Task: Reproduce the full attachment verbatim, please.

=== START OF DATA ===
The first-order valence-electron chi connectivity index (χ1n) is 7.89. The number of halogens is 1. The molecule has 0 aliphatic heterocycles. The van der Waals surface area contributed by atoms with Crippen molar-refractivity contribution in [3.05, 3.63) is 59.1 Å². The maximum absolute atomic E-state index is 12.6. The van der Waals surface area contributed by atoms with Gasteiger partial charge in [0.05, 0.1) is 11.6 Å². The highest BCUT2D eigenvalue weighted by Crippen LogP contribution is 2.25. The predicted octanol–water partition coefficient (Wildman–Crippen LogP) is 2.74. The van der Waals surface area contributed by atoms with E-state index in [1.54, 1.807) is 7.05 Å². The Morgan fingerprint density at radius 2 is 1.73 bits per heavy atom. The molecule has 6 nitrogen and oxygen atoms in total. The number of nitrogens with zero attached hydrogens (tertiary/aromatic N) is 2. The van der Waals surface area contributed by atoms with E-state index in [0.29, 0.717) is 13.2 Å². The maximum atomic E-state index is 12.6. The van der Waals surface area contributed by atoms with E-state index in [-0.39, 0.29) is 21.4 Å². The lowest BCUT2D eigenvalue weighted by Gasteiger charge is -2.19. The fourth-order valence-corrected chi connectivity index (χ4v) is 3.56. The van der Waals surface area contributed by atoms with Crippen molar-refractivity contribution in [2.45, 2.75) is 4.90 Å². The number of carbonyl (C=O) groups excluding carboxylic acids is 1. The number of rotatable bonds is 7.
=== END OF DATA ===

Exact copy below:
The first-order valence-electron chi connectivity index (χ1n) is 7.89. The number of halogens is 1. The molecule has 0 aliphatic heterocycles. The van der Waals surface area contributed by atoms with Crippen molar-refractivity contribution in [3.05, 3.63) is 59.1 Å². The maximum absolute atomic E-state index is 12.6. The van der Waals surface area contributed by atoms with Gasteiger partial charge in [0.05, 0.1) is 11.6 Å². The highest BCUT2D eigenvalue weighted by Crippen LogP contribution is 2.25. The predicted octanol–water partition coefficient (Wildman–Crippen LogP) is 2.74. The van der Waals surface area contributed by atoms with E-state index in [1.54, 1.807) is 7.05 Å². The Morgan fingerprint density at radius 2 is 1.73 bits per heavy atom. The molecule has 6 nitrogen and oxygen atoms in total. The number of nitrogens with zero attached hydrogens (tertiary/aromatic N) is 2. The van der Waals surface area contributed by atoms with E-state index in [0.29, 0.717) is 13.2 Å². The maximum atomic E-state index is 12.6. The van der Waals surface area contributed by atoms with E-state index in [-0.39, 0.29) is 21.4 Å². The lowest BCUT2D eigenvalue weighted by Gasteiger charge is -2.19. The fourth-order valence-corrected chi connectivity index (χ4v) is 3.56. The van der Waals surface area contributed by atoms with Crippen molar-refractivity contribution in [2.45, 2.75) is 4.90 Å². The number of carbonyl (C=O) groups excluding carboxylic acids is 1. The number of rotatable bonds is 7.